Corporate Trade Compliance

As of 2020, the United States entered into a new trade agreement with Mexico and Canada. This trade agreement replaced NAFTA (North America Free Trade Agreement) and is now formally known as the USMCA (United States-Mexico-Canada.) The USMCA brought about some major shifts and changes to how we are now asked to certify documents in order to comply with the current codified standards. As this process requires a complete overhaul of some of the major foundational aspects of certifications, Nifco Americas Corporation has taken it upon ourselves to provide you with a basic outline to ensure compliance. Use the USMCA button to view the outline.

General Rules of Interpretation (GRI)

Harmonized Tariff Schedule of the United States Basic Revision 6 (2021)
Annotated for Statistical Reporting Purposes

Use the GRI for HTA button to download


Classification of goods in the tariff schedule shall be governed by the following principles:


  • (1) The table of contents, alphabetical index, and titles of sections, chapters, and sub-chapters are provided for ease of reference only; for legal purposes, classification shall be determined according to the terms of the headings and any relative section or chapter notes and, provided such headings or notes do not otherwise require, according to the following provisions:
  •  (2a) Any reference in a heading to an article shall be taken to include a reference to that article incomplete or unfinished, provided that, as entered, the incomplete or unfinished article has the essential character of the complete or finished article. It shall also include a reference to that article complete or finished (or falling to be classified as complete or finished by virtue of this rule), entered unassembled or disassembled.
  • (2b)Any reference in a heading to a material or substance shall be taken to include a reference to mixtures or combinations of that
  • (3) When, by application of rule 2(b) or for any other reason, goods are, prima facie, classifiable under two or more headings, classification shall be effected as follows:
    • (3a) The heading which provides the most specific description shall be preferred to headings providing a more general description. However, when two or more headings each refer to part only of the materials or substances contained in mixed or composite goods or to part only of the items in a set put up for retail sale, those headings are to be regarded as equally specific in relation to those goods, even if one of them gives a more complete or precise description of the goods.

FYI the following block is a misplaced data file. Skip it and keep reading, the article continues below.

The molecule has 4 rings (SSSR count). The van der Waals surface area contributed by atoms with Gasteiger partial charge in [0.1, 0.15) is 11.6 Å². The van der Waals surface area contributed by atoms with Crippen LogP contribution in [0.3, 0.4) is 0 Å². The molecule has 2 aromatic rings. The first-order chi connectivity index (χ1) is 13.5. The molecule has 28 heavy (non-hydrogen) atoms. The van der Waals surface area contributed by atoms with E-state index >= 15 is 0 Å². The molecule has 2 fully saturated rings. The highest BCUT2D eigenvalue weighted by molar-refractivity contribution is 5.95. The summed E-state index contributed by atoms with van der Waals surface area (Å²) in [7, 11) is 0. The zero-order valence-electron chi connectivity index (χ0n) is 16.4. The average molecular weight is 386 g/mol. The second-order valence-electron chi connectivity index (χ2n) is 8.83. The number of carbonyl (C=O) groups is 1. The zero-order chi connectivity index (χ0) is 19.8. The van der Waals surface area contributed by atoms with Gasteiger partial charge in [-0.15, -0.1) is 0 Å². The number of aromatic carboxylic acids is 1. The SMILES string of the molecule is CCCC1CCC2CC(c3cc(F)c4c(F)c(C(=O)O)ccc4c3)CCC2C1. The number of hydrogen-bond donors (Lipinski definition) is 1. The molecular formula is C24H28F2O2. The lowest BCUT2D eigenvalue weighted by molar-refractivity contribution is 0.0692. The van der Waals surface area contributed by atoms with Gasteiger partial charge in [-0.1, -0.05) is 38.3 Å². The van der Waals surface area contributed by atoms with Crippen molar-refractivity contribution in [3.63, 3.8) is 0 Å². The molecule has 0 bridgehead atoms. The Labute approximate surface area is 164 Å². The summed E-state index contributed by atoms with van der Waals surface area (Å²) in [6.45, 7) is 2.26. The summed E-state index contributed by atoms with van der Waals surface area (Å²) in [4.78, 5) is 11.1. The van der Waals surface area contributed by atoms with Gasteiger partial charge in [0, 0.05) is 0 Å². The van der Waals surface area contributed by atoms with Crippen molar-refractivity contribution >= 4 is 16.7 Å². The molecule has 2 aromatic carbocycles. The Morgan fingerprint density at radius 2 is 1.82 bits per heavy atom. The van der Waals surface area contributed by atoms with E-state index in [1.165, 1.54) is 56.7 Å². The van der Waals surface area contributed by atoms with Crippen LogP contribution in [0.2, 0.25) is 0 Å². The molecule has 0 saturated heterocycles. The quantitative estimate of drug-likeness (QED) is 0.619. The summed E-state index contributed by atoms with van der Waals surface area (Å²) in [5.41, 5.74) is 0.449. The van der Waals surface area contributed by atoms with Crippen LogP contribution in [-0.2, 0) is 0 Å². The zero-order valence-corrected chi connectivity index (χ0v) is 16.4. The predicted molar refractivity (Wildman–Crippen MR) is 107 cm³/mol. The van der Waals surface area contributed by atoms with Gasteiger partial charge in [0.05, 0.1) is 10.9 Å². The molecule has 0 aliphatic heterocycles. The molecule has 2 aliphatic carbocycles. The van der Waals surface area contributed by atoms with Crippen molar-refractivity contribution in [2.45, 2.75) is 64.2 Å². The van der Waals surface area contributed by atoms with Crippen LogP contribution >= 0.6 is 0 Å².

• (3b) Mixtures, composite goods consisting of different materials or made up of different components, and goods put up in sets for retail sale, which cannot be classified by reference to 3(a), shall be classified as if they consisted of the material or component which gives them their essential character, insofar as this criterion is applicable.
    • (3c) When goods cannot be classified by reference to 3(a) or 3(b), they shall be classified under the heading which occurs last in numerical order among those which equally merit consideration.
  • (4) Goods that cannot be classified in accordance with the above rules shall be classified under the heading appropriate to the goods to which they are most akin.
  • 5. In addition to the foregoing provisions, the following rules shall apply in respect of the goods referred to therein:
    • (5a) Camera cases, musical instrument cases, gun cases, drawing instrument cases, necklace cases, and similar containers, specially shaped or fitted to contain a specific article or set of articles, suitable for long-term use and entered with the articles for which they are intended, shall be classified with such articles when of a kind normally sold therewith. This rule does not, however, apply to containers that give the whole its essential character;
    • (5b) Subject to the provisions of rule 5(a) above, packing materials and packing containers entered with the goods therein shall be classified with the goods if they are of a kind normally used for packing such goods. However, this provision is not binding when such packing materials or packing containers are clearly suitable for repetitive use.
  • (6) For legal purposes, the classification of goods in the subheadings of a heading shall be determined according to the terms of those subheadings and any related subheading notes and, mutatis mutandis, to the above rules, on the understanding that only subheadings at the same level are comparable. For the purposes of this rule, the relative section, chapter, and subchapter notes also apply, unless the context otherwise requires.

USMCA Template

Use the Certificate of Origin button to download 3 options of blank templates in Excel. If you are unable to use the free template as Excel, please contact us at and we will send you a different format to suit your needs.

Labor Value Content (LVC)

United States-Mexico-Canada Agreement (USMCA)


Use the LVA Affidavit button to fill out the template. 


I, ____Name­­­___, certify that all parts produced in our facilities meet a production wage rate that is at least US $16/hour. The production wage rate is the average hourly base wage rate, not including benefits, of employees directly involved in the production of the part or component, and does not include salaries of management, R&D, Engineering or other workers who are not involved in the direct production of the parts or in the operation of production lines.  The average labor value is calculated in accordance with the applicable statutory and/or regulatory requirements (USMCA Regulations Chapter 4 Rules of origin, Article 7: Labor Value Content Footnote 76).  The information on this document is true.  I agree to maintain and present upon request by U.S. Customs and/or other government agencies, the documentation supporting the labor rate calculation.



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